Meat yield and potential traceability gains in Nolan Meats’ new $20m boning room

Jon Condon, 16/04/2021

Agriculture minister David Littleproud inspects the new Nolan Meats boning room during yesterday’s official opening

QUEENSLAND export and domestic beef processor Nolan Meats yesterday unveiled its expanded and modernised boning room, featuring technology that is already delivering results in increasing carcase yield, and laying a platform for individual cuts traceability.

The $20 million project is the latest in a series of upgrades at the plant, designed to better match capacity through the facility’s kill-floor, coldroom and distribution centre, and boning room sections.

The new boning room was officially opened in a low-key ceremony yesterday by Federal Agriculture minister David Littleproud and Federal member for Wide Bay, Llew O’Brien. Click this link to view facebook post –

Technology is a key feature in the project, with the first installation – outside of Europe – of Marel’s latest-generation SensorX Accuro trim management system, and Streamline boning line system.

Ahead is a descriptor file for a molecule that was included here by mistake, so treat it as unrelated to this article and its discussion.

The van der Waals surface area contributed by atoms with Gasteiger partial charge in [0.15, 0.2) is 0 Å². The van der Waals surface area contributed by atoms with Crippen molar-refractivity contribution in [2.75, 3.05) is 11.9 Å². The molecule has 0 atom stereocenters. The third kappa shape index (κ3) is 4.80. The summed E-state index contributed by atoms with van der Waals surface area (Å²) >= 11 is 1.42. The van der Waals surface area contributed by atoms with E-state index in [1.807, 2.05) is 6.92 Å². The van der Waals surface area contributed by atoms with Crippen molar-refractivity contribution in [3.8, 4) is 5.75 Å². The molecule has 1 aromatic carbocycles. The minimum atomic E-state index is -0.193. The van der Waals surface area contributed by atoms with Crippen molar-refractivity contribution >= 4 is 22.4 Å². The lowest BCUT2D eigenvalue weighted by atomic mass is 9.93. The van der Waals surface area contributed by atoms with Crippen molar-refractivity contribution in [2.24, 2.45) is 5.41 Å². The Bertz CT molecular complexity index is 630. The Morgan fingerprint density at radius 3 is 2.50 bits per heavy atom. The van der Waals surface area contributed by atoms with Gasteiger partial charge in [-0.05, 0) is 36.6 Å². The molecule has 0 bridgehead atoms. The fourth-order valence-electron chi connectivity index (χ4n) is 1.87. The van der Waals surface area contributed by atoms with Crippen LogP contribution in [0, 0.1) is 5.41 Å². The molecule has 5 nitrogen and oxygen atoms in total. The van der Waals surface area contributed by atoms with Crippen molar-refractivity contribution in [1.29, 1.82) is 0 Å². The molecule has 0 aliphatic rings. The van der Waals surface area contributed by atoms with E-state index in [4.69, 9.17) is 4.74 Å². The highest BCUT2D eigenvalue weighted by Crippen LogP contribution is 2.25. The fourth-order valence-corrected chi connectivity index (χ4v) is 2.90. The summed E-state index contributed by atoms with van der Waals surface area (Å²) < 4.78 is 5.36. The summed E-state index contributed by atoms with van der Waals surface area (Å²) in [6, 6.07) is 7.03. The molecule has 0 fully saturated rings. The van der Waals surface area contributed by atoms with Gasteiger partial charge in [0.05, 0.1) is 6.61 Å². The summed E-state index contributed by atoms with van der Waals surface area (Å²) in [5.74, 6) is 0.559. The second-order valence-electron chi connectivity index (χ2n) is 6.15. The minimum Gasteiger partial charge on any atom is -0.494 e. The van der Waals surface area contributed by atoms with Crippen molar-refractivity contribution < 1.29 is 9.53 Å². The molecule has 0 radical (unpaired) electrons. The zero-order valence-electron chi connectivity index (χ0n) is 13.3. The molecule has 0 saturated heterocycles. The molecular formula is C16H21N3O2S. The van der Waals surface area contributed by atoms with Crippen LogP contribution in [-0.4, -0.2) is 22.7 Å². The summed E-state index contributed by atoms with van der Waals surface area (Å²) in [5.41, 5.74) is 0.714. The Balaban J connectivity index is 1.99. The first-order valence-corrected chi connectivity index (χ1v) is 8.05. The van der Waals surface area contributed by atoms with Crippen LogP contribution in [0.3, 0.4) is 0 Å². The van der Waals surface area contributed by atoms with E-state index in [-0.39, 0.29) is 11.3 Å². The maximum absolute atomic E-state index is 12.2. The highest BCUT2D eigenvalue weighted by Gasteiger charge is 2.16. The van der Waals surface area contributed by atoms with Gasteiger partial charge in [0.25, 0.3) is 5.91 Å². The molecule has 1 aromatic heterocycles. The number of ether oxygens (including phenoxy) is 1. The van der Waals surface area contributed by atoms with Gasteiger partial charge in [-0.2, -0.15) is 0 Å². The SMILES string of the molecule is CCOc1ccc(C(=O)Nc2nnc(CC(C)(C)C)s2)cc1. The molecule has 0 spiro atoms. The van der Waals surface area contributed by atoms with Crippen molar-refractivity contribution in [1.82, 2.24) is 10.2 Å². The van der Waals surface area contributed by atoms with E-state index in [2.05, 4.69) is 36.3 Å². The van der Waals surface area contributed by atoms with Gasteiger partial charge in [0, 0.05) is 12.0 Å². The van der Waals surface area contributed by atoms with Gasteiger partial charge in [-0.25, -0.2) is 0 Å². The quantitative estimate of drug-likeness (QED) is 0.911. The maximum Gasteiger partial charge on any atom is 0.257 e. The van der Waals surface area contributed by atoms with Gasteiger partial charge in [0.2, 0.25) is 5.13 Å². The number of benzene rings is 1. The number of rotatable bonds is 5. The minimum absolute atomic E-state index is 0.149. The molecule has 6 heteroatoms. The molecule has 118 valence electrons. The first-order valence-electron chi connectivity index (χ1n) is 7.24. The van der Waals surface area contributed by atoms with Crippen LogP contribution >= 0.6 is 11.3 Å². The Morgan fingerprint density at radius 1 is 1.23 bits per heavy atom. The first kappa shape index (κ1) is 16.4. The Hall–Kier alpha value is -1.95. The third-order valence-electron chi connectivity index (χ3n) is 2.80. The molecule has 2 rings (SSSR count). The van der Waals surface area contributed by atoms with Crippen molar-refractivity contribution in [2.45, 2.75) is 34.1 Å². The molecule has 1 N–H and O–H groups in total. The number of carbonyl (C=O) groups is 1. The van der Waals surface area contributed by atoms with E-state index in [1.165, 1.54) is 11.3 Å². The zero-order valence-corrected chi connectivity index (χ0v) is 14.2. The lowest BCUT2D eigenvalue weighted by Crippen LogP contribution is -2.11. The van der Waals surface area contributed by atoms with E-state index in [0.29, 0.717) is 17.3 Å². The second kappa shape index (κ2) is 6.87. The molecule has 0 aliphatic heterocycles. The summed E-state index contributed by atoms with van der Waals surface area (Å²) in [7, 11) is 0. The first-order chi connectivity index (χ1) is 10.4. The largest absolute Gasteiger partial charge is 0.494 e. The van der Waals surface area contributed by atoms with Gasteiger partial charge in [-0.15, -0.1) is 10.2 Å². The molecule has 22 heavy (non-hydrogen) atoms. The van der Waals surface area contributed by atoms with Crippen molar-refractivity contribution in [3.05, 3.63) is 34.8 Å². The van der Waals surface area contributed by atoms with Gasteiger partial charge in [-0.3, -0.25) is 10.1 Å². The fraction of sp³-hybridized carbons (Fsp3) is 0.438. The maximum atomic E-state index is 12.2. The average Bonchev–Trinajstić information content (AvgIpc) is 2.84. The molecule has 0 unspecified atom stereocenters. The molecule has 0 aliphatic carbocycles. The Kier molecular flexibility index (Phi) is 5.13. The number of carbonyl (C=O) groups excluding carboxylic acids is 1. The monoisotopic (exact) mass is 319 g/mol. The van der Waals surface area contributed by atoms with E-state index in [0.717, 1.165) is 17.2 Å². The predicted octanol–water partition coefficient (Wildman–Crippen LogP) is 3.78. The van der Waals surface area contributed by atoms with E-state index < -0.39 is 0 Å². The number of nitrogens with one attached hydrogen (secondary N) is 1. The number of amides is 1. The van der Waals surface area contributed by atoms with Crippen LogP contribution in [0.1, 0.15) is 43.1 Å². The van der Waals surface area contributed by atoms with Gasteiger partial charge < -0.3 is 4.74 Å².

Project coordinator Gerard Nolan (son of Tony), explained that the existing boning room was a production ‘bottle-neck’ for the facility, having earlier increased both kill-floor and distribution centre capacity.

“The existing boning room only had capacity to bone around 30 head per hour, while the expanded kill floor processes 60 head per hour and the DC commissioned in 2017 (see earlier Beef Central story) has capacity to handle 1100 cattle a day,” Mr Nolan said.

As a result, the business was operating under a single-shift on the kill-floor, while double-shifting the boning room each day, to keep pace.